The concept that the more connections you have on LinkedIn the easier it will be to get in touch with, as well as be contacted by others, should be a no-brainer by now. But do you have enough connections yourself? How many LinkedIn connections should you have? My answer is: Multiply your age by 10. Think about it: Don’t you meet more than 10 people a year in your professional or personal life? Most people meet many more than that. And if you think about your high school, college, and past employers, there are plenty of people that you could be connecting with. If you uploaded your contact database two or even one year ago, it is time to do so again. LinkedIn is nearing 100 million members, so you will probably be able to find a lot more of your contacts on LinkedIn than you could before.
6) Companies: Research and Follow
If you haven’t checked out Companies yet, you should. LinkedIn made a major overhaul of it recently, and this is where you should be spending your time not only researching companies, but also finding who in your extended network can help you get your foot in the door. I would expect that, next to Advanced People Searches, this will be where you should be spending a lot of time. You also have the ability to follow companies and be the first to hear not only about new job opportunities, but also about recent hires and departures, all of which is data that may help you in your job search. Even as I write this blog post, LinkedIn announced a better way to search LinkedIn Companies, so be on the lookout for other enhancements in the future!
7) Search for Hiring Manager of Target Companies
Now that you have found your target companies, it’s time to make the sale to the buyer. What do I mean? Job seeking is just another form of sales, so you need to navigate through the corporate organization and ascertain who the decision maker is that you need to ideally meet. Hint: Unless you’re in the Human Resources division, the decision maker is NOT the recruiter or HR person. Instead, look at titles and divisions within the company and try to figure out who your reporting manager would be if you worked there. That is the person that you need to try to influence into starting a conversation with you. Even if there is no available job at the time, if the hiring manager likes you and feels you are a strong candidate, “hidden jobs” get created. Building out long-term relationships with potential hiring managers on LinkedIn is free career insurnace: Buy into it!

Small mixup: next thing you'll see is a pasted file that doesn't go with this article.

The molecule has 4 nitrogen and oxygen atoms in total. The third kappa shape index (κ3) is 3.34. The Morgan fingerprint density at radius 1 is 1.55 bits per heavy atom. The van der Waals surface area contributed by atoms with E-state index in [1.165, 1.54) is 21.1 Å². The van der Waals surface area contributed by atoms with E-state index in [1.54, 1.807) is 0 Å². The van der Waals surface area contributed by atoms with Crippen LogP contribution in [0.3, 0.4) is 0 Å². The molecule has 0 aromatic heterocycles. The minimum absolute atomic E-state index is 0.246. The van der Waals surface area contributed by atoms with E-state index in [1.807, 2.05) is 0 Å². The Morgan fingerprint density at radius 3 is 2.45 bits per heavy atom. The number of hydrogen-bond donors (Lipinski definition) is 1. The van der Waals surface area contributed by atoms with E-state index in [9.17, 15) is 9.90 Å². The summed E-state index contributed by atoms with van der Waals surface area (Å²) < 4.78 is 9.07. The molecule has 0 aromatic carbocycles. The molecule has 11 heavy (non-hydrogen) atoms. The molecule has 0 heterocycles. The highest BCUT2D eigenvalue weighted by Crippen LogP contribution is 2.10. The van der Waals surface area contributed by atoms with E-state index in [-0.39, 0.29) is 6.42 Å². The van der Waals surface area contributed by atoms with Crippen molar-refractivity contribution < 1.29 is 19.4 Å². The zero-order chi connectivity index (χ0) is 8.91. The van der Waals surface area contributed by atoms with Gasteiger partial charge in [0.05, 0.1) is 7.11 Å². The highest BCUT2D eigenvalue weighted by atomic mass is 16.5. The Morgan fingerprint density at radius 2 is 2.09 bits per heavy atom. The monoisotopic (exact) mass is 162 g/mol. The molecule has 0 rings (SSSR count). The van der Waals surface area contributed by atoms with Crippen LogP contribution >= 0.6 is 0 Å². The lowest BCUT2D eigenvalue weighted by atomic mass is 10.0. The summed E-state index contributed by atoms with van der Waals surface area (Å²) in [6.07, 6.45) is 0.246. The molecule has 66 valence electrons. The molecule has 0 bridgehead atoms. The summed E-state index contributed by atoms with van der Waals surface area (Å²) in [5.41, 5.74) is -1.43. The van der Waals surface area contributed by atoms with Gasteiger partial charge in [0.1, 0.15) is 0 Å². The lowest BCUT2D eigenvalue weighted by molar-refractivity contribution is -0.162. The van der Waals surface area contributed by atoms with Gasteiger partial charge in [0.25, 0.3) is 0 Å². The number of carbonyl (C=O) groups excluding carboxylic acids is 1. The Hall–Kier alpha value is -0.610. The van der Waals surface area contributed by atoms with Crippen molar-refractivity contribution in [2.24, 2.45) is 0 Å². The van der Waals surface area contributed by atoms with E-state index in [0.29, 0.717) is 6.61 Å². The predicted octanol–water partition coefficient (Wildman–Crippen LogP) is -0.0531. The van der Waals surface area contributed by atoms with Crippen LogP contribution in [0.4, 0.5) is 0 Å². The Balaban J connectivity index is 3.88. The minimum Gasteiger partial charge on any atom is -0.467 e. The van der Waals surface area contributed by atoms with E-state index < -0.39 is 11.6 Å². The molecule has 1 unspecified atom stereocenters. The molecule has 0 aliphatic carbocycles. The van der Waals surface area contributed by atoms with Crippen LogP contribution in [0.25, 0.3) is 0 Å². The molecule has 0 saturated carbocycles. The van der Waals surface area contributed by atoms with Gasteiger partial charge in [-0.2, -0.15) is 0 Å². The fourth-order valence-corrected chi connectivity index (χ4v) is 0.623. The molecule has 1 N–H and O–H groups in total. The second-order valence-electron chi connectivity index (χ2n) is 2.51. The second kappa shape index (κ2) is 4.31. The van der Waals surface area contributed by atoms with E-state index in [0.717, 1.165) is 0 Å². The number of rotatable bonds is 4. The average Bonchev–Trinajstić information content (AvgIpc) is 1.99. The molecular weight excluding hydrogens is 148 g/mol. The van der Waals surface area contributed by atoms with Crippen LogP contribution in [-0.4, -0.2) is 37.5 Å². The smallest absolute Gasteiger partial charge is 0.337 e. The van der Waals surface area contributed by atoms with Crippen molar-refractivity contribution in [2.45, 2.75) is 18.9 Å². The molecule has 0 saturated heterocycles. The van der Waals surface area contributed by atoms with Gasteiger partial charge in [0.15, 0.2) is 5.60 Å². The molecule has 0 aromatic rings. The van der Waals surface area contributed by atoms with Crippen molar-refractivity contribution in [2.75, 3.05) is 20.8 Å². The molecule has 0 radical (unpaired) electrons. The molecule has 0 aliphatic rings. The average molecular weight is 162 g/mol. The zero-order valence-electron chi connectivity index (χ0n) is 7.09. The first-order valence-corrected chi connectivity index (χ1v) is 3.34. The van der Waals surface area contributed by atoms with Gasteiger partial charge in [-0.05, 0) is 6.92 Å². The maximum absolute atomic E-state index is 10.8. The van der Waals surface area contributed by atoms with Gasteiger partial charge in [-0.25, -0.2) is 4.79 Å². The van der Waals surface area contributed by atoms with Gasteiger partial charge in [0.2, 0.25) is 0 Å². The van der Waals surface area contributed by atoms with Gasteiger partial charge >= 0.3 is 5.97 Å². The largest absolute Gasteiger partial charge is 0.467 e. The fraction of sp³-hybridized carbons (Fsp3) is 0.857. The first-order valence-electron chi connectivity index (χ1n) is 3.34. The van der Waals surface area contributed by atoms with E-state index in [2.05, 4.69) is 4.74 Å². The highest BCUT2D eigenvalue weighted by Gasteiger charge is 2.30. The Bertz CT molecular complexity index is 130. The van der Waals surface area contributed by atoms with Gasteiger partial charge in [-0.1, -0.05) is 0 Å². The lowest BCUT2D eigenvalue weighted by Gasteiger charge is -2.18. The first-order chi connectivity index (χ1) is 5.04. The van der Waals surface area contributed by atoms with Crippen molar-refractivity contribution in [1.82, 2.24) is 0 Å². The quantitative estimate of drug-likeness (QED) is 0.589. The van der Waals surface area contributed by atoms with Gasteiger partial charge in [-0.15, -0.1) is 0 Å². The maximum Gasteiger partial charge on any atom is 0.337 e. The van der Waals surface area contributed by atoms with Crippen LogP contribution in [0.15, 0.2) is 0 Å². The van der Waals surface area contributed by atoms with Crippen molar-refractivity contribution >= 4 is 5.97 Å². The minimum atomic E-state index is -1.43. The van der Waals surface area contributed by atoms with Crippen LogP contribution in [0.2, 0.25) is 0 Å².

Join the Maximum 50 LinkedIn Groups
As a job seeker in 2011, you want to be as approachable as well as be able to message as many people as possible. Similar to the benefit in growing your network, you should join the maximum number of Groups allowed, which is 50. Obviously the benefits of joining a Group go far beyond the messaging capability as there are discussions forums which allow you to truly engage with others and network in virtual break-out rooms, but at the least, just by the art of joining 50 groups, it will make it easier for potential companies and recruiters to get in touch with you by potentially the hundreds of thousands.
Which LinkedIn Groups should you join? Just by doing searches on the more than 800,000 groups that are available, you are going to find a plethora of groups that you would want to be affiliated with. If you’re looking for some ideas, try looking for these types of groups:
- Alumni – For every college or university that you attended
- Companies – Many companies have official or unofficial groups for alumni
- Disciplines – Whatever your profession is there are plenty of groups out there to join
- Industries – You should join groups that represent industries in which you have experience or would like to work in
- Big Groups – Just as you should connect with some LinkedIn super connectors to expand your 2nd and 3rd degree network, you should also join some of the bigger general groups that exist. Two such groups are Executive Suite and TopLinked.
- Windmill Networking – If you’re a fan of this blog, you’ll want to join my Windmill Networking LinkedIn group for Social Media Education and Open Networking
If you read a lot about your industry or discipline, like to discuss it a lot, or perhaps have your own professional blog, you might want to consider investing some time into Twitter. I wrote a few months ago about how job seekers in 2011 should concentrate on Twitter rather than LI to better differentiate yourself, so check out that post for the ultimate Twitter job search guide. However, without a content platform or a social strategy, you might not find Twitter to be an effective use of your time, although at the least it should be used as an excellent source of realtime information to help you keep up on the latest industry information as well as a great social tool to network with similar industry professionals.
10) Check Out About.Me
LinkedIn and Twitter are great ways to showcase your personal brand, but one of the best ways of showcasing yourself in a simple and visual way may be on about.me. This is a relatively new site that was bought by AOL after being public for a short time. about.me is simple, but it gives you full control as to how people can learn more about you. Many people use their LinkedIn profile URL as their placeholder on the web, but you have to fit your information into LinkedIn’s format. about.me allows you to be creative and showcase yourself any way you want to. Obviously, you can include a link to your LinkedIn profile within about.me as well to help lead potential recruiters to your professional resume. If you’re curious, check out my about.me profile for an example of what is possible.
There are many other ways to integrate social media into your job search strategy, but these were 10 tips that stood out when giving advice to a first-time job seeker. What other job search advice would you give on utilizing social media in 2011?